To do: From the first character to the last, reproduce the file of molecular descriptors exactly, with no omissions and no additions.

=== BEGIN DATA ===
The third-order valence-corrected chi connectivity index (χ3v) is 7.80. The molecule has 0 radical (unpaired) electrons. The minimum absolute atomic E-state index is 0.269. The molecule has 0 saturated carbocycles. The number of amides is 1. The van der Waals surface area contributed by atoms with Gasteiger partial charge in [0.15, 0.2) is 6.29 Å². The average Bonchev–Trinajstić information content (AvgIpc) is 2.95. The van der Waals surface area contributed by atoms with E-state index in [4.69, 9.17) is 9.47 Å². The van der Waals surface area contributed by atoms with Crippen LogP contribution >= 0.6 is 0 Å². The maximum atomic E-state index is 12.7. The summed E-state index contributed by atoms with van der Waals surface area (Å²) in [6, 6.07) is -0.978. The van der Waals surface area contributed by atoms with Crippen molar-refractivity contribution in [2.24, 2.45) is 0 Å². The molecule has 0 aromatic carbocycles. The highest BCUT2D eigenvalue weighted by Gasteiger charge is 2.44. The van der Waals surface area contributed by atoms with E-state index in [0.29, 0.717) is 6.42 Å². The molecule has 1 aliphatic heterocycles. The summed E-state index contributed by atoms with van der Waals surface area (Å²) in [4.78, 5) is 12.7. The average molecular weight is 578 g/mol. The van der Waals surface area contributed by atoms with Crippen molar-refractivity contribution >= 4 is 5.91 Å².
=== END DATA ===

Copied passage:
The third-order valence-corrected chi connectivity index (χ3v) is 7.80. The molecule has 0 radical (unpaired) electrons. The minimum absolute atomic E-state index is 0.269. The molecule has 0 saturated carbocycles. The number of amides is 1. The van der Waals surface area contributed by atoms with Gasteiger partial charge in [0.15, 0.2) is 6.29 Å². The average Bonchev–Trinajstić information content (AvgIpc) is 2.95. The van der Waals surface area contributed by atoms with E-state index in [4.69, 9.17) is 9.47 Å². The van der Waals surface area contributed by atoms with Crippen LogP contribution >= 0.6 is 0 Å². The maximum atomic E-state index is 12.7. The summed E-state index contributed by atoms with van der Waals surface area (Å²) in [6, 6.07) is -0.978. The van der Waals surface area contributed by atoms with Crippen molar-refractivity contribution in [2.24, 2.45) is 0 Å². The molecule has 0 aromatic carbocycles. The highest BCUT2D eigenvalue weighted by Gasteiger charge is 2.44. The van der Waals surface area contributed by atoms with E-state index in [0.29, 0.717) is 6.42 Å². The molecule has 1 aliphatic heterocycles. The summed E-state index contributed by atoms with van der Waals surface area (Å²) in [4.78, 5) is 12.7. The average molecular weight is 578 g/mol. The van der Waals surface area contributed by atoms with Crippen molar-refractivity contribution >= 4 is 5.91 Å².